7. Charlie's "older man" date at the officer's club is the real-life "Viper," Pete Pettigrew, a retired TOPGUN instructor. He served as Technical Consultant on the film. Maverick's real name (Pete Mitchell) is an homage to Pettigrew.
8. Cruise wore lifts in his scenes with McGillis. The diminutive actor is 5'7" while McGillis is 5'10."
9. Kilmer didn't want to be in the film, but was forced to by contractual obligations.
10. Scott was fired three times during production and hired back as many times.
11. In preparation for his role, Cruise was given three rides in the F-14 Tomcat. He vomited during the first trip but was okay during the other two. The other actors all got the same treatment. Anthony Edwards, who plays Goose, was the only one who didn't puke.
12. Iceman's not-so-subtle "Bullshit" line after Maverick says he gave a MiG "the bird" while flying inverted was improvised by Kilmer.
13. After the chase scene when Charlie tells Maverick she didn't want anyone to find out she was falling for him, Maverick was supposed to say something, but Cruise forgot his line and kissed McGillis instead. Scott liked it so much, he left it in.
14. The character of Charlie is based on Christine Fox, a civilian flight instructor the producers met on a visit to Miramar while doing research to prepare for the movie. Fox eventually rose through the ranks at the Pentagon, retiring in May 2014 as Acting Assistant Secretary of Defense, the highest post ever held by a woman at the Department of Defense.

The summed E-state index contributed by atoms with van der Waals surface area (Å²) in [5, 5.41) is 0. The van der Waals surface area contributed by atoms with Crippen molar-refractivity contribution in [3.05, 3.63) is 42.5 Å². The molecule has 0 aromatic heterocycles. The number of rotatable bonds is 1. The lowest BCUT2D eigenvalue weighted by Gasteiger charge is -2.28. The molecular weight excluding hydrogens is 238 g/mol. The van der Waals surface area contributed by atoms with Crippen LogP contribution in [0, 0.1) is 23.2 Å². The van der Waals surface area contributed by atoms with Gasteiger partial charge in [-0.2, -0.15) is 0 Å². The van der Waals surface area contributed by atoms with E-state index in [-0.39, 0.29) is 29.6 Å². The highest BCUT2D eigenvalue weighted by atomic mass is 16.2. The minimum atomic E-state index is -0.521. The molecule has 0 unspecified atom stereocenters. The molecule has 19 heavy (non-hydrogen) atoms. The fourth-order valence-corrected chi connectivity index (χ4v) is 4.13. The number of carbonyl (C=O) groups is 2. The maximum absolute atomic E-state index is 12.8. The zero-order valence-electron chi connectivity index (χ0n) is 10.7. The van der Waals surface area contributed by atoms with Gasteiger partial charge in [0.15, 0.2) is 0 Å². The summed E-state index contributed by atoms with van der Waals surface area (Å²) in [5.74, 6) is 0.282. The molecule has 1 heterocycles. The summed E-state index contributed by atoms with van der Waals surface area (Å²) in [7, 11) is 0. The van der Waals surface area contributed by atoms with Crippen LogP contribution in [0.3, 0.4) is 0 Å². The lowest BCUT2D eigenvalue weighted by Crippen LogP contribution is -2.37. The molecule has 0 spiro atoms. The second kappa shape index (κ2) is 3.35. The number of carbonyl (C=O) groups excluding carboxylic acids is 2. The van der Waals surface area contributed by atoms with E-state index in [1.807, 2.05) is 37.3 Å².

15. Paramount Pictures commissioned Grumman, the makers of the F-14, to develop and install special camera mounts on the plane so the filmmakers could use real aerial point-of-view footage of the Tomcat in flight.
16. The film is dedicated to longtime Hollywood stunt pilot Art Scholl, who was tragically killed while filming. The biplane he was flying crashed off the Pacific Coast. Scholl's last words over the radio were, "I have a problem—I have a real problem!" The exact cause of the crash was never determined and Scholl's body was never recovered.
17. Rick Rossovich, who plays "Slider," reveals in the Top Gun DVD commentary he was kicked off of the ship during filming because he talked back to an officer. Rossovich tried to take a nap in the bunk he was assigned to, but didn't like being so close to the nuclear reactors so he moved. When the owner of the new bunk told him to get out, Rossovich, known for being one of the kindest actors around, made a wise crack that got him booted for disrespect.
18. The elevator scene and love scene with Cruise and McGillis were filmed after test audiences wanted more sex. But McGillis had already dyed her hair for her next film (Made in Heaven). This is why the love scene is tinted blue and she's wearing a hat in the elevator. Cruise's hair is longer as well.
19. Top Gun was one of the first films selected for the Cinema 52 project, which involves a subject watching a movie 52 times over the course of a year. Some of the numbers gleaned: Cruise blinks 469 times; the word "the" is spoken 223 times; and the average time between Air Boss Johnson coffee spills is 27 minutes and 23 seconds.
20. Riding on the back of this film's success, the US Navy set up recruiting booths in major cinemas to catch adrenaline-charged guys leaving the theater. They had the highest applications rate for years as a result.